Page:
Departments in most companies often do their jobs independently. Marketing, creative, production and data groups exist in their own environments and are somewhat isolated from each other. Though this model has worked for a long time, things have changed in many verticals.
As print service providers migrate towards increasingly consultative relationships with their customers, coordination and cooperation among internal departments and external partners is becoming more important. Printers can distinguish themselves from the competition by delivering integrated solutions that produce measurable results. Customer situations are fluid and several departments and third-party partners must respond quickly to changing customer requirements. In this article we will concentrate on the relationship between creative and production teams.
Creative teams and production departments must collaborate to work out specifications and confirm they can produce the desired designs and formats within the allowed budget and turnaround timeframe. For complex projects the creative team may be at an agency or part of the end-customer’s organization and they must collaborate with a print service provider to execute a project or program. Without effective collaboration, the production team will waste time and money on changing designs and graphics, or suffer the impact of high production costs or unacceptable quality or turnaround times.
The creative team wants to leverage the latest techniques to wow the customer with their designs. They must also understand the limitations of production software and equipment capabilities and work within those constraints, which may seem overly confining. Often the creative teams don’t understand the entire production process for documents and campaigns they are designing.
Production people focus on getting the work done in the shortest amount of time, with minimum hassle, while maintaining high quality. If presented with files unsuitable for the production environment or production requirements impossible to fulfill, entire projects and campaigns can be at risk. Then everyone loses. Production staff needs to be informed about project objectives and customer strategies so they can help the creative team make design decisions consistent with production department capabilities. They can help the creative team leverage new technologies to produce desired results.
As is often the case when two groups have contrasting points of view, production and creative departments may not appreciate the work each does to bring a project from concept to delivery. They may be critical of the other group’s lack of understanding which leads to uncooperative working environments. This forces each department to fend for themselves or creates adversarial relationships with conflicting purposes.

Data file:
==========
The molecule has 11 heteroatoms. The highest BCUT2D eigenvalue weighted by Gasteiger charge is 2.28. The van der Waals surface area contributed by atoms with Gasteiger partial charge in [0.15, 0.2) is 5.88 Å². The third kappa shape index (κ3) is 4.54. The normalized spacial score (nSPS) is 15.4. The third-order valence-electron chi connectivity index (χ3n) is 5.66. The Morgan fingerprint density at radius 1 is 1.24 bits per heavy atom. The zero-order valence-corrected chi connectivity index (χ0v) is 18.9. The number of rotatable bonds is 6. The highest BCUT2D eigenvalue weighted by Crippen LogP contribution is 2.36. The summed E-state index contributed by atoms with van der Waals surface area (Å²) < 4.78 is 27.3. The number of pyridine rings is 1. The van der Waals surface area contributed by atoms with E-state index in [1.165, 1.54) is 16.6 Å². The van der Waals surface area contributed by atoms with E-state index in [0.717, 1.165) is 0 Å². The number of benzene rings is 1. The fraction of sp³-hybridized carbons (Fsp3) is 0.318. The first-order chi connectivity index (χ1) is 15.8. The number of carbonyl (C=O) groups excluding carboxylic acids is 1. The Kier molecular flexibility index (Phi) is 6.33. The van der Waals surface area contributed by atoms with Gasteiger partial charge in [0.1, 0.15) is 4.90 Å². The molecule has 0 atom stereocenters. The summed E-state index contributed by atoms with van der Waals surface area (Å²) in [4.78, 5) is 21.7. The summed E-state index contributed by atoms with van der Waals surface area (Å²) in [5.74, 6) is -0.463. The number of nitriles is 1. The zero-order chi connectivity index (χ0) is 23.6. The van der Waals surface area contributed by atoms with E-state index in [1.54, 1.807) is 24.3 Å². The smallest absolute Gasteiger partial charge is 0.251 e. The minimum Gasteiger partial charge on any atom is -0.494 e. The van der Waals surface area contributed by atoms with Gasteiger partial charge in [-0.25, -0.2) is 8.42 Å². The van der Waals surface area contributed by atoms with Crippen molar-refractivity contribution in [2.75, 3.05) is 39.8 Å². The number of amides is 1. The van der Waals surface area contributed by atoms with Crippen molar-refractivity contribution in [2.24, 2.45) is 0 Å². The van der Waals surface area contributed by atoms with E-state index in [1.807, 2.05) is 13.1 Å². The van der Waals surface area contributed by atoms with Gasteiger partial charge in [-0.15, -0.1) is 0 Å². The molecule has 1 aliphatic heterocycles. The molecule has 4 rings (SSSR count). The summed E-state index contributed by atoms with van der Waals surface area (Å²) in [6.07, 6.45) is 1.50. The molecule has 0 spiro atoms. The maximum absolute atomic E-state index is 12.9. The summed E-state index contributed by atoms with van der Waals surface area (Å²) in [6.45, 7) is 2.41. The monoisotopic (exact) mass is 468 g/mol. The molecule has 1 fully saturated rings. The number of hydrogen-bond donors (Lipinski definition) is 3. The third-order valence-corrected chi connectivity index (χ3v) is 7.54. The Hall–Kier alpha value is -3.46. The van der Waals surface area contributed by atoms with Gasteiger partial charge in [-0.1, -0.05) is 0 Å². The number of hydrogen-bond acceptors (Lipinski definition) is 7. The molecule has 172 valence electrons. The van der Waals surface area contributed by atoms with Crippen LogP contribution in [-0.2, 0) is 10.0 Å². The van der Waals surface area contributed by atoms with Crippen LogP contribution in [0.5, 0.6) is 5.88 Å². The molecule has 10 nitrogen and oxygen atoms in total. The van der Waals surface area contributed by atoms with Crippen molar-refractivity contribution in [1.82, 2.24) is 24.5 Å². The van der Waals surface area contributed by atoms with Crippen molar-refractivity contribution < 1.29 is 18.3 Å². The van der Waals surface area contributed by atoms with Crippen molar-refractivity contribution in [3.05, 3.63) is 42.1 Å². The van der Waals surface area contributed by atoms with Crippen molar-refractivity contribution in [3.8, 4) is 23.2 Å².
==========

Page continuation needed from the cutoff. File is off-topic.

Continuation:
Two Departments – One Outcome
Creative develops concepts, messaging, and formats consistent with the brand. They gather and secure variable assets like photographs, set criteria for variable substitution, and identify the unique messages and graphics relevant to the campaign’s audience segments. They must be familiar with preparing art files, fonts, colors, finishing, available data, and many other details. The creative department produces the final artwork.
Production must be able to determine the requirements of each job, and institute effective techniques to set-up and automate production. They must be able to understand design, data, color, and substrate requirements to achieve the desired outcomes. The production department must evaluate the paper and media in relation to ink coverage and review folding, finishing, and postal requirements. They establish testing and quality control measures and set the production schedule.
Communication is the key to accomplishment. Lack of communication often leads to failed or difficult campaigns and projects. Interaction and alignment between multiple departments, and often multiple companies, is critical for project success.
Clarity on Project Goals – Assemble brainstorming, cross functional teams that establish well-defined project goals. Define the project’s measures for success. Creative and production should enable all team members to have ownership of the project and their roles in the overall plan.
Communication Platform – Use a collaboration tool so team members from different disciplines can see documentation, provide input, and review team member comments. A common platform eliminates misunderstandings and keeps people on task.
Crawl, Walk, Run – Most successful projects start small, before they are refined and expanded. Don’t burden teams with overwhelming complexity when implementing new strategies and programs.
Workflow and Project Diagram – Create a visual plan for the project and campaign. Many people learn better with pictures and visual aids. Plot each step, including all the branches, options, or decision points. This allows people to collaborate and bring new ideas for improvements.
Leaders are responsible for creating environments where the creative and production departments are focused on common goals and objectives. Projects are more likely to succeed when everyone understands the big picture and leaders facilitate internal and external communications with partners. Strong leaders identify and support cross-functional teams to work on projects. They acknowledge and give credit for collaborative efforts. Creative and production teams both win when great designs are well produced and generate measureable results.